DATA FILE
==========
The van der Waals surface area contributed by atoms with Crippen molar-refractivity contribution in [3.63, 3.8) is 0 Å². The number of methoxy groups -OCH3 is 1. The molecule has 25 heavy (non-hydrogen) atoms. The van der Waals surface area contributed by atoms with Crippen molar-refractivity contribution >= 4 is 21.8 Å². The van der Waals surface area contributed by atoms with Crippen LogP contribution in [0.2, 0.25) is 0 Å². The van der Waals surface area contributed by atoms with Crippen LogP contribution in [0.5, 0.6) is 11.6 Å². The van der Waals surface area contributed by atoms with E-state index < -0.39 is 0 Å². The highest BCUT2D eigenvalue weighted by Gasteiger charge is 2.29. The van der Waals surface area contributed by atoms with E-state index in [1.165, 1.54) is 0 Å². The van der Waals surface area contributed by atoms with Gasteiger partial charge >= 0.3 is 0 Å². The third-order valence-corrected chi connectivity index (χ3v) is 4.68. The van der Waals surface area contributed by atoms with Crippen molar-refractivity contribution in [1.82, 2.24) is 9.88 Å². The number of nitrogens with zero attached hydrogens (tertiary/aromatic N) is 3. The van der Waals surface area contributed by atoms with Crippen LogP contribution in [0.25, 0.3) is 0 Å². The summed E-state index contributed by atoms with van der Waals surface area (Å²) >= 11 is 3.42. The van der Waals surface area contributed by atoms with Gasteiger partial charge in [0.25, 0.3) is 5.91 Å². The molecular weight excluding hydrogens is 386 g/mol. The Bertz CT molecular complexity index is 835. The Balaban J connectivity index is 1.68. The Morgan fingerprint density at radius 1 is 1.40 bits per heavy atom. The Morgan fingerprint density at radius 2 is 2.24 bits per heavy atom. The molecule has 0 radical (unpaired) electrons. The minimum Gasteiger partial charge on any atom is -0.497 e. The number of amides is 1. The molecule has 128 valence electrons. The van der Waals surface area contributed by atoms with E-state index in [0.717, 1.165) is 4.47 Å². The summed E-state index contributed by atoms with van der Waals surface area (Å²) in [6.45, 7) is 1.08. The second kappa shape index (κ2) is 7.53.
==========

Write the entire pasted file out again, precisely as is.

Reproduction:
The van der Waals surface area contributed by atoms with Crippen molar-refractivity contribution in [3.63, 3.8) is 0 Å². The number of methoxy groups -OCH3 is 1. The molecule has 25 heavy (non-hydrogen) atoms. The van der Waals surface area contributed by atoms with Crippen molar-refractivity contribution >= 4 is 21.8 Å². The van der Waals surface area contributed by atoms with Crippen LogP contribution in [0.2, 0.25) is 0 Å². The van der Waals surface area contributed by atoms with Crippen LogP contribution in [0.5, 0.6) is 11.6 Å². The van der Waals surface area contributed by atoms with E-state index < -0.39 is 0 Å². The highest BCUT2D eigenvalue weighted by Gasteiger charge is 2.29. The van der Waals surface area contributed by atoms with E-state index in [1.165, 1.54) is 0 Å². The van der Waals surface area contributed by atoms with Gasteiger partial charge >= 0.3 is 0 Å². The third-order valence-corrected chi connectivity index (χ3v) is 4.68. The van der Waals surface area contributed by atoms with Crippen molar-refractivity contribution in [1.82, 2.24) is 9.88 Å². The number of nitrogens with zero attached hydrogens (tertiary/aromatic N) is 3. The van der Waals surface area contributed by atoms with Crippen LogP contribution in [0.25, 0.3) is 0 Å². The summed E-state index contributed by atoms with van der Waals surface area (Å²) >= 11 is 3.42. The van der Waals surface area contributed by atoms with Gasteiger partial charge in [0.25, 0.3) is 5.91 Å². The molecular weight excluding hydrogens is 386 g/mol. The Bertz CT molecular complexity index is 835. The Balaban J connectivity index is 1.68. The Morgan fingerprint density at radius 1 is 1.40 bits per heavy atom. The Morgan fingerprint density at radius 2 is 2.24 bits per heavy atom. The molecule has 0 radical (unpaired) electrons. The minimum Gasteiger partial charge on any atom is -0.497 e. The number of amides is 1. The molecule has 128 valence electrons. The van der Waals surface area contributed by atoms with E-state index in [0.717, 1.165) is 4.47 Å². The summed E-state index contributed by atoms with van der Waals surface area (Å²) in [6.45, 7) is 1.08. The second kappa shape index (κ2) is 7.53.